Size (weight optimisation with diet, physical activity and metabolic risk factor management)

Body size optimisation involves weight monitoring coupled with personalised adjustments in dietary choices and physical activity regimens based on self-determined goals, and management of metabolic risk factors. Positive weight management outcomes are closely tied to adopting eating habits that incorporate a diverse range of foods in controlled portions, as recommended by My Healthy Plate, a visual guide to plan healthy meals by Singapore’s Health Promotion Board.37 This includes a diet low in fats and calories, minimising the intake of fast food and sugar-sweetened beverages,38 while emphasising ample consumption of fresh fruits, vegetables, nuts and healthy oils for a balanced nutritional profile.39 Beyond these guidelines, there should also be a stronger emphasis on reducing calorie-dense snacks,40 chrono-nutrition that advocates caloric restriction at night when resting metabolic rate is low41 and considering motivation to drive long-term sustainable behavioural change.40

Physical activity is a pivotal driver of metabolic health, conferring a number of health benefits including enhanced metabolic and mental well-being, and perceived quality of life.42 The World Health Organization advocates a weekly minimum of 150 minutes of moderate intensity or 75 minutes of vigorous intensity physical activity, which is linked to positive outcomes.43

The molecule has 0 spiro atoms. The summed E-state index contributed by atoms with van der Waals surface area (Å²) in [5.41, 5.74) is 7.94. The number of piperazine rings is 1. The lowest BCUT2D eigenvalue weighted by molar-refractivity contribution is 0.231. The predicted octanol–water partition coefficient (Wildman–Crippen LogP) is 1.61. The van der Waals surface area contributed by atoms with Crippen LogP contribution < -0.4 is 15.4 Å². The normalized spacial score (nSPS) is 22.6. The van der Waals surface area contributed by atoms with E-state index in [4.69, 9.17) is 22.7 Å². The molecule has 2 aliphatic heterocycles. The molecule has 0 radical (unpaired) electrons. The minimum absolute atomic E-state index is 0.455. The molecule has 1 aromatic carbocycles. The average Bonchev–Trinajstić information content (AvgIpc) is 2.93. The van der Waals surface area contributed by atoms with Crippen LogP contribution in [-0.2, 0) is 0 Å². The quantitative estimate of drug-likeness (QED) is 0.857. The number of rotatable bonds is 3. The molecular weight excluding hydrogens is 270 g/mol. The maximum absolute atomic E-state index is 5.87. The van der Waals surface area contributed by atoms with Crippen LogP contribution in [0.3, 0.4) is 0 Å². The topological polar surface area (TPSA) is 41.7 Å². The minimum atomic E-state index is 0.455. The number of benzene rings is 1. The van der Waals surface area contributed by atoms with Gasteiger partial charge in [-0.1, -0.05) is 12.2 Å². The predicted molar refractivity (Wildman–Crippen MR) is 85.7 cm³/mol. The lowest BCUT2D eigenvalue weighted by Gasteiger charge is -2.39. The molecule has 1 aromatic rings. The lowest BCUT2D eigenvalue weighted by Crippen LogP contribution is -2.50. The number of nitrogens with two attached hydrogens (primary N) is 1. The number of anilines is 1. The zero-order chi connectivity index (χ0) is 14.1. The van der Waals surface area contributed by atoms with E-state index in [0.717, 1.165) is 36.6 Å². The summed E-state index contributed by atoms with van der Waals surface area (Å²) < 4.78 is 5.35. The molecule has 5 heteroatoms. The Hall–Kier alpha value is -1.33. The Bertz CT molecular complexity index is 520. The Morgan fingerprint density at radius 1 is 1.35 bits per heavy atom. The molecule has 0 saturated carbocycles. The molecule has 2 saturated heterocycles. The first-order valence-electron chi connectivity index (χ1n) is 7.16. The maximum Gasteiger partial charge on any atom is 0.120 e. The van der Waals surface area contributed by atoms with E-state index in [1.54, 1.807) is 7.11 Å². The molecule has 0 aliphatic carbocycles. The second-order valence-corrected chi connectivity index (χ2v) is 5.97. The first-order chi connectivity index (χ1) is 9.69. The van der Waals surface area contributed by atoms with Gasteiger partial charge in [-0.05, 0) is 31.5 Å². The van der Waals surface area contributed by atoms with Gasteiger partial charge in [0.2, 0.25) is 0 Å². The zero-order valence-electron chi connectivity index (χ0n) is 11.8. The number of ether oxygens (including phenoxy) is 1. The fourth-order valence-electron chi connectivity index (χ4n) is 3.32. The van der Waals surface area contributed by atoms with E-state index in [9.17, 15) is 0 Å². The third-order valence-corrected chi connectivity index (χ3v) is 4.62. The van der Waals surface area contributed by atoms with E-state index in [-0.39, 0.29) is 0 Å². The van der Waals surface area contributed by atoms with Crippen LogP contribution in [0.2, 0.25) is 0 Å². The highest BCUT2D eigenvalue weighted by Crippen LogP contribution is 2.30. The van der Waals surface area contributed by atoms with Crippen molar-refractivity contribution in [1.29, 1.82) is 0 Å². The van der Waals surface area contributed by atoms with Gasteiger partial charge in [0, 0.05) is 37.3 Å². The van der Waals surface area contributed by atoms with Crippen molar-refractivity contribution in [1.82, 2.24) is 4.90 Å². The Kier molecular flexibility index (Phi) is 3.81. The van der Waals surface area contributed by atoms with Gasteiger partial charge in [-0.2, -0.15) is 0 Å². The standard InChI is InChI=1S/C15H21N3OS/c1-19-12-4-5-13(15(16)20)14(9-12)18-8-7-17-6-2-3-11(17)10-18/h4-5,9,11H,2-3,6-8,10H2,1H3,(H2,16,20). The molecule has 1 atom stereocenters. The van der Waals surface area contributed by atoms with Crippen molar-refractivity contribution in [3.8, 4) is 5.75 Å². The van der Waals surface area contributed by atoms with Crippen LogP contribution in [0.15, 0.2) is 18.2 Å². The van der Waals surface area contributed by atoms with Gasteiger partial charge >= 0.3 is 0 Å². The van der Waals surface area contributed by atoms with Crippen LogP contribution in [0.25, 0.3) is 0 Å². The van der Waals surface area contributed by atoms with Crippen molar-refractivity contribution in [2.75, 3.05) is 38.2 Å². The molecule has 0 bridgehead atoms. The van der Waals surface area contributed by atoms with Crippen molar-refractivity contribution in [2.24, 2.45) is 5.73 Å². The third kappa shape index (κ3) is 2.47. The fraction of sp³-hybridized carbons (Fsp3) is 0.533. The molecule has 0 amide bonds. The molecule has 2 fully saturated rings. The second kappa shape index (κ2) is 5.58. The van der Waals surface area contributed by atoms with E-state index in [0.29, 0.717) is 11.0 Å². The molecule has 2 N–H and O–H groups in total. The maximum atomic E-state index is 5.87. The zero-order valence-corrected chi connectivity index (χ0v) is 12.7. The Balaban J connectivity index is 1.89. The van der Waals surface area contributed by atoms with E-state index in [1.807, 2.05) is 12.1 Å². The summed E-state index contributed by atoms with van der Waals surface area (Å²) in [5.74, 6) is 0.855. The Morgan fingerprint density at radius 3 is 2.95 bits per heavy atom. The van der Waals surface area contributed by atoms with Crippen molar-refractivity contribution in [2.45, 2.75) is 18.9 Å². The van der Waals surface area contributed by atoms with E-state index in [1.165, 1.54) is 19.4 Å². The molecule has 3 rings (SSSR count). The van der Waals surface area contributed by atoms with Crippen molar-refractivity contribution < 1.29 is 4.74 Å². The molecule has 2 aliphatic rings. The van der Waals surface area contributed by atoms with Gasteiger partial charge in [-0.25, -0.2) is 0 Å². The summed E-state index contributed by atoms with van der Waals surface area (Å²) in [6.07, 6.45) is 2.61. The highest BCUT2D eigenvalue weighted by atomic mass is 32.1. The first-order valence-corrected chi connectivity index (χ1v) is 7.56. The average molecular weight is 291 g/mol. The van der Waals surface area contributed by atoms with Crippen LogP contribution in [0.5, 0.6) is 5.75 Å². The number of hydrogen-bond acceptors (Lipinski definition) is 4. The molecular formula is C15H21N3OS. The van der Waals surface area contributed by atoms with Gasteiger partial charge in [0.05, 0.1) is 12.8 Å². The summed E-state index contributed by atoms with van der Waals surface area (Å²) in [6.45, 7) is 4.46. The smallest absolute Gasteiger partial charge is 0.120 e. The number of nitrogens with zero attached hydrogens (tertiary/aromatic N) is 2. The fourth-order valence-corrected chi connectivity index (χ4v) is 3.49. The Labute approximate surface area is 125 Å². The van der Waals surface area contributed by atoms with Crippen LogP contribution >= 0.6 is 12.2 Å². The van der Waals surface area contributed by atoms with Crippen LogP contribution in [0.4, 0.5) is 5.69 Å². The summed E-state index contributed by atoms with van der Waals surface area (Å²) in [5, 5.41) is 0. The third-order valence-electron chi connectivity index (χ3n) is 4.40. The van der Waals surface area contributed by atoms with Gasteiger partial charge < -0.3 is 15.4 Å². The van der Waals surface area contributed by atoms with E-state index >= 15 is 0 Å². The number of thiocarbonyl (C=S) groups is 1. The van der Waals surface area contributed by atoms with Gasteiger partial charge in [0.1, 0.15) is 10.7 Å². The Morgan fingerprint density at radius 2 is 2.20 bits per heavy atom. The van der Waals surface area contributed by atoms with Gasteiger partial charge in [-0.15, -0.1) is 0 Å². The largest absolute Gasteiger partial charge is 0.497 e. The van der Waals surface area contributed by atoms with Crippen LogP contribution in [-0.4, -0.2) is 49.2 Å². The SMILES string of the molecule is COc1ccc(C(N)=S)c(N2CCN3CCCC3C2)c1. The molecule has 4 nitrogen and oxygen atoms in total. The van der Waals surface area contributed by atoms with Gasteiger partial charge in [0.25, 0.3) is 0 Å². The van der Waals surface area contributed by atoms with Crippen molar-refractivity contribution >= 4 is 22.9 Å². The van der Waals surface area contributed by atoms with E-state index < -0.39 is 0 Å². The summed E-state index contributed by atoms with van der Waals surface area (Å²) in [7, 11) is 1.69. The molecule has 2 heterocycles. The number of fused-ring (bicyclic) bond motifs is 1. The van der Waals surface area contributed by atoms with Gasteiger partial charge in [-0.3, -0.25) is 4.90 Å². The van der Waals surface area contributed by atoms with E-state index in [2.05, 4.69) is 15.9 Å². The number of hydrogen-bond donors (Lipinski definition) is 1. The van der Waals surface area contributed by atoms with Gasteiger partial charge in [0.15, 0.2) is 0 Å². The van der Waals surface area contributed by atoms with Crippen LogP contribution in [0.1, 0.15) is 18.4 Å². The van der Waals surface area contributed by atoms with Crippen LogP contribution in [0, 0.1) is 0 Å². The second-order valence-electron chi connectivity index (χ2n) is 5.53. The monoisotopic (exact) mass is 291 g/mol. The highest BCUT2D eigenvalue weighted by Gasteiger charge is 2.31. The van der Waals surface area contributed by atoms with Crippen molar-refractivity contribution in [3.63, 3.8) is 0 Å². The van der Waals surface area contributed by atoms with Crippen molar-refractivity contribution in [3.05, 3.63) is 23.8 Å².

The synergy of nutritional interventions and augmented physical activity manifests within the validated intervention tool, which streamlines eating and activity decisions into 6 distinct factors: portion, proportion, pleasure, phase, physicality and psychology (i.e. the 6P tool) (Table 1).40 This forms an intuitive mental model that couples can utilise to screen, understand, monitor and modify their eating and activity habits. This is largely guided by the Theory of Planned Behaviour, which emphasises the role of attitude, subjective norms and perceived behavioural control on human behavior.44 By rationalising the components that make up healthy eating patterns, the 6P tool seeks to enable behavioural modification such that couples are empowered to set their own 6P goals and take control of and improve their current eating habits.

Metabolic screening includes biomarker assessments, specifically glucose and lipid profiles. Results are automatically integrated into individual profiles, enabling timely recognition and intervention for metabolic syndrome,45 a precursor to potential health issues.